EWSAAEmergency Wartime Supplemental Appropriations Act
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Circuit also rejected Iraq's alternative argument that, even if FSIA [section] 1605(a)(7)'s application to it survived the President's EWSAA waiver, NDAA [section] 1083(b)(1)(A)(iii) had repealed the provision and that the President had waived NDAA [section] 1083(a)'s new exception with respect to Iraq under his [section] 1083(d) authority.
In the first place, the District Court lost jurisdiction over both suits in May 2003, when the President effectuated his EWSAA authority to make [section] 1605(a)(7) inapplicable with respect to Iraq.
That Act (1) repealed the FSIA's terrorism exception, [section] 1083(b)(1)(A)(iii); (2) replaced it with a new, roughly similar exception, [section] 1083(a); (3) declared that nothing in [section] 1503 of the EWSAA had 'ever authorized, directly or indirectly, the making inapplicable of any provision of chapter 97 of title 28, United States Code, or the removal of the jurisdiction of any court of the United States' .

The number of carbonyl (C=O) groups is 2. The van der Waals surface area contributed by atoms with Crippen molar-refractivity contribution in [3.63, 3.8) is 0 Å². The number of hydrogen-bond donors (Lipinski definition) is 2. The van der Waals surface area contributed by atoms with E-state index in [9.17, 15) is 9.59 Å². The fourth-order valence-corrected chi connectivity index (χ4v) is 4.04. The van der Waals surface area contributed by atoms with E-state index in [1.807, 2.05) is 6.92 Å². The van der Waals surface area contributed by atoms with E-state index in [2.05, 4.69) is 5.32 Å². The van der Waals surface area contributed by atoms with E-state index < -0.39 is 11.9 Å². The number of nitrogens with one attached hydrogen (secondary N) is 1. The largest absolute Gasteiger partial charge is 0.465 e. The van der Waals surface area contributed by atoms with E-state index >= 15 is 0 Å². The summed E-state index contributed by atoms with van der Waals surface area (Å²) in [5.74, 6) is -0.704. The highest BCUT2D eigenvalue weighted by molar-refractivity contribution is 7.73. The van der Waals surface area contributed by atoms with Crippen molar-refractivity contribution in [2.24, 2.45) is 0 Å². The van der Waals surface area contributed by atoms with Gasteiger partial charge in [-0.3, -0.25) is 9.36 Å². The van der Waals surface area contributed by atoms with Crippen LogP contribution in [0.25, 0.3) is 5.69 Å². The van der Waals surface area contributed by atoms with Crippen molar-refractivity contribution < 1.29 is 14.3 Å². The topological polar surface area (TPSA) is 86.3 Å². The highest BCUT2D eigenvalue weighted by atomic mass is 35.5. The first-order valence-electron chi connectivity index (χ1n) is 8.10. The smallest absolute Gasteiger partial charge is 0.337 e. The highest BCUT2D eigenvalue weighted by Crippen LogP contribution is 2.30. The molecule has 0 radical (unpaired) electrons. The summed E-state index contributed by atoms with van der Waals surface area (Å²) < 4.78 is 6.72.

Section 1503 of the EWSAA consists of a principal clause, followed by eight separate proviso clauses.
Even if the best reading of the EWSAA proviso were that it encompassed only statutes that impose sanctions or prohibit assistance to state sponsors of terrorism, see Acree, 370 F.
This provision would appear to be aimed at ensuring that no court construes section 1503 of EWSAA to restore Iraq's sovereign immunity with respect to actions involving terrorist acts that occurred while Iraq was designated a State sponsor of terrorism.
2003-23 (May 7, 2003), making certain anti-terrorism sanctions inapplicable with respect to Iraq (see supra note 113) pursuant to [section] 1503 of EWSAA (P.